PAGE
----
I have said that because I think we are moving into a critical situation. It is a matter of great urgency that the Department which is responsible for the coal industry and for our electricity supplies should deal with the unions in those industries at least with the maximum candour, expedition and sense of willingness to talk, to negotiate, to be reasonable and to seek to understand their point of view, even if the Department cannot always go along with it.

I want to deal with one or two aspects of the Bill, which is not in itself contentious.

Sir G. Nabarro

It is contentious.

Mr. Lever

The hon. Member for Worcestershire, South (Sir G. Nabarro) says that it is contentious. Almost anything is contentious when it comes to the notice of the hon. Member. But I must leave him to such controversies as he wishes to raise with the Minister. I want to deal with certain particular points. If I do not cover every detail, I can exculpate myself on two grounds. First, unlike the hon. Member, I regard the Bill as largely uncontentious; and secondly, my hon. Friend who will conclude the debate will doubtless repair any gaps in my speech.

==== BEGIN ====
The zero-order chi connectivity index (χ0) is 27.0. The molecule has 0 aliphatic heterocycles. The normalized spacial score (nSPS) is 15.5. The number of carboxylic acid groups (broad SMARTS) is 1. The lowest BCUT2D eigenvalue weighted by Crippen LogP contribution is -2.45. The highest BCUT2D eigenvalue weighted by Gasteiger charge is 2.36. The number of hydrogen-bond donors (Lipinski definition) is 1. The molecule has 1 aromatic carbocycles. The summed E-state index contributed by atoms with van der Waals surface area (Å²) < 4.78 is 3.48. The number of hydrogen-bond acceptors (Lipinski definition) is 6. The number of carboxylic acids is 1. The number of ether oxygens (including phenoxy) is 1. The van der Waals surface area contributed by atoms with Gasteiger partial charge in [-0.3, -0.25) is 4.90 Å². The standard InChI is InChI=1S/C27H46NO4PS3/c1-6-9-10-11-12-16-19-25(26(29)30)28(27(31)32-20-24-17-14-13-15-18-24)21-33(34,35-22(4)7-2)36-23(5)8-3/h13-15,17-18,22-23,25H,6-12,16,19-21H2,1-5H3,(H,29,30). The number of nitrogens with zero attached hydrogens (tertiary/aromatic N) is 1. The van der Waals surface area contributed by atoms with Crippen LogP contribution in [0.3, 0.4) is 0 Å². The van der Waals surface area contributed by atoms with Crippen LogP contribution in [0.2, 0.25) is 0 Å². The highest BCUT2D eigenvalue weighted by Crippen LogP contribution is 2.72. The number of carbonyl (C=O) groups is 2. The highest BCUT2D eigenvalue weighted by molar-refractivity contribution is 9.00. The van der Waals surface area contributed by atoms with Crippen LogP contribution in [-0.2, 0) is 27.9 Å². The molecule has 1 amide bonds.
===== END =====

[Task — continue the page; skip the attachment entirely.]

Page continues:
I want to concentrate on the following points. First, the Government are here providing a very substantial sum to make good to the electricity boards the extra cost of advancing capital expenditure. I deal with the first point of principle. The Government are saying, "We are asking you to act against commercial purpose and to act for social advantage, and we will meet the cost from the Exchequer, not from the price of electricity." I wholly applaud that principle of distinguishing social purpose from commercial purpose. It is necessary in order to keep the boards clear of a fatalistic attitude that it is no use looking at commercial practice if every so often the Government ask the boards to depart from it at the Government's expense or at the expense of price.